Looting Causes Data Breach at Walgreens

The personal health information (PHI) of over 72,000 Walgreens customers has been exposed after looters broke into nearly 200 stores and stole prescriptions. 

America's second-largest pharmaceutical chain contacted impacted customers in July to disclose the data breach. Walgreens spokesperson Jim Cohn told the Philadelphia Inquirer that 180 Walgreens stores had been looted but declined to state which specific ones. 

“As part of a comprehensive investigation and review of the damage, we learned there was also limited unauthorized access to certain patient information at some of these damaged locations,” Cohn said in a statement. 

Walgreens said that while paper records and filled prescriptions were swiped by looters, no financial information or Social Security numbers belonging to customers were exposed. 

In a breach notification letter dated July 24, Walgreens wrote: “Sometime between May 26 and June 5 2020, various groups of individuals broke into multiple Walgreens stores and forced entry into the secured pharmacy at select locations, including your preferred Walgreens.

“Among the many items stolen were certain items containing health-related information — such as filled prescriptions waiting for customer pick up and paper records.”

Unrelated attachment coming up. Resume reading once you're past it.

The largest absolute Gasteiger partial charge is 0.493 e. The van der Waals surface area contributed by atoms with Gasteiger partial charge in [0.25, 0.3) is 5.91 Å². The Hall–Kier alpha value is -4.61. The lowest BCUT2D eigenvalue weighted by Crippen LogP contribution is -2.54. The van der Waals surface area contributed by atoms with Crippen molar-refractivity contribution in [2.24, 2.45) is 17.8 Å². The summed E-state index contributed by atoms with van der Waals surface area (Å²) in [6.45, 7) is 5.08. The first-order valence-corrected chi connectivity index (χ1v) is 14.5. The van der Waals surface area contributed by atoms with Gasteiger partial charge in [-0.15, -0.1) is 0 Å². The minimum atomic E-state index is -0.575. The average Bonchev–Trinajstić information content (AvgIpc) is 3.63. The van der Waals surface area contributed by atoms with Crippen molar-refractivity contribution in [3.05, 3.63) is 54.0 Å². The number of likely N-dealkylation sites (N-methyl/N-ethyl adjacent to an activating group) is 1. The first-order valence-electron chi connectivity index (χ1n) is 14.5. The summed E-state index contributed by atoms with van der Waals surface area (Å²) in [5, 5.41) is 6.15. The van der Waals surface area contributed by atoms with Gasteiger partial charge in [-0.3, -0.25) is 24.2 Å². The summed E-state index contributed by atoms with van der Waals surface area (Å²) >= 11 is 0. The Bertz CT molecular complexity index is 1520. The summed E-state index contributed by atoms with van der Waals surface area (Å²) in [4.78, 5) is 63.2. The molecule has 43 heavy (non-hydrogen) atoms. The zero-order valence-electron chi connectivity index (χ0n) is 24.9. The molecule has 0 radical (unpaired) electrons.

Sensitive information exposed in the spate of looting included customers' full name, address, date of birth/age, phone number, email address, balance rewards numbers and photo ID numbers. Vaccination information was also exposed along with prescription details and clinical and health plan information.

The letter went on to state: “Upon learning of the potential compromise of information, Walgreens promptly took steps to close out and re-enter impacted prescriptions in our system to prevent potential fraud regarding the original prescription.”

Walgreens said that it was coordinating with local law enforcement where appropriate and had taken steps to reverse insurance claims for any stolen filled prescriptions that had already been billed to health plans. 

Impacted customers were offered one year of credit monitoring free of charge and were given advice on how to obtain and monitor credit reports. Customers were further advised to “follow-up with your insurance company or the care provider for any items you don’t recognize.”

According to data in the Office for Civil Rights (OCR) breach portal, the data breach may have affected 72,143 Walgreens customers.

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